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The company’s primary offering is its trade management platform, REDIPlus. Through it, clients can not only access nearly 175 brokers to trade futures, options and equities globally, but also advanced functionalities like Portfolio Trader and Spread Trader. The end-to-end platform lets clients execute everything from simple single stock trades to complex option strategies.
REDIPlus has historically been viewed as an EMS, and one of the industry’s most widely used. Nearly 1,000 institutions—including 62 of Bloomberg’s 100 top performing hedge funds in 2015—trade through it each day. But over the last several years, the firm has worked to broaden its user base beyond active trading hedge funds and its functionality to span the trade lifecycle. “The system and user base look much different today than a few years ago,” says CEO Rishi Nangalia. “We are now working to extend some of the middle office tools and capabilities we’ve built for U.S. equities to other asset classes globally. We should be complete by mid-year, at which point a tremendous amount of new opportunities become available to us.”
The firm also sees an opportunity to grow by working with others in the industry. “One of the most tangible ways the company is doing so is through technology partnerships,” says CTO Mark Etherington.
Meaningful collaboration is achievable if the focus is on the client instead of the tactical business benefits alone
Ultimately, Nangalia sees REDI’s philosophy of openness as being driven by the overarching industry trend towards transparency. He points to the buy-side’s increasing effort to get a grasp of the Total Cost of Ownership (TCO) of their entire trading technology stack rather than just their trading costs as an example. “Unfortunately many vendors utilize opaque, bundled models that make it difficult for the buy-side to ascertain the totality of the fees they’re paying. At REDI, however, we make clear on our website how and for what we charge, providing an explicit rate card detailing our fees as well as the monthly rates for our a-la-carte services. We felt it was important that our revenue model be easily understandable by anyone who’d like to know.”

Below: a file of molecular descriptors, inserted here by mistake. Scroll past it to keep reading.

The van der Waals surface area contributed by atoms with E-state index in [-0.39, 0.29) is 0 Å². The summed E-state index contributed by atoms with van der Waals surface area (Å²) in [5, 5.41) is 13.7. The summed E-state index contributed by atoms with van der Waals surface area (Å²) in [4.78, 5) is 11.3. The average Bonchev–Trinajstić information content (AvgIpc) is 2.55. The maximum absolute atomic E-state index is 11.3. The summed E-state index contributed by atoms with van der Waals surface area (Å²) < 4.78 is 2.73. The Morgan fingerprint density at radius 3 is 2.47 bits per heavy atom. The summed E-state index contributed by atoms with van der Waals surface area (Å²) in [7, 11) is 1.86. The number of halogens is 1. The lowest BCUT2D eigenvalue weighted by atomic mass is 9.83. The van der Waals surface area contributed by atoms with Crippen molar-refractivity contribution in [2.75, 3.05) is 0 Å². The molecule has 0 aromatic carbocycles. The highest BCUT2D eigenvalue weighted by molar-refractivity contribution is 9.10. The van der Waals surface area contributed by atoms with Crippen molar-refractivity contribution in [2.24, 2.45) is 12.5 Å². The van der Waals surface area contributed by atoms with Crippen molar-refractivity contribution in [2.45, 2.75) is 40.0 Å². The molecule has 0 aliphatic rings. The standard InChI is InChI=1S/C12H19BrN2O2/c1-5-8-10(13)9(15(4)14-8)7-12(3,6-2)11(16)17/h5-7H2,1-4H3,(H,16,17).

Nangalia believes the industry is on the cusp of a revolutionary period of change. He points to the fiercely competitive banks that have become much more collaborative over the past half dozen years, citing examples like Project Neptune, Symphony and the recent Reference Data effort. “Meaningful collaboration is achievable if the focus is on the client instead of the tactical business benefits alone,” he explains. “By doing so, we think there is a tremendous opportunity to not only do well business-wise, but also affect positive change for all market participants—investors, brokers, exchanges and vendors.”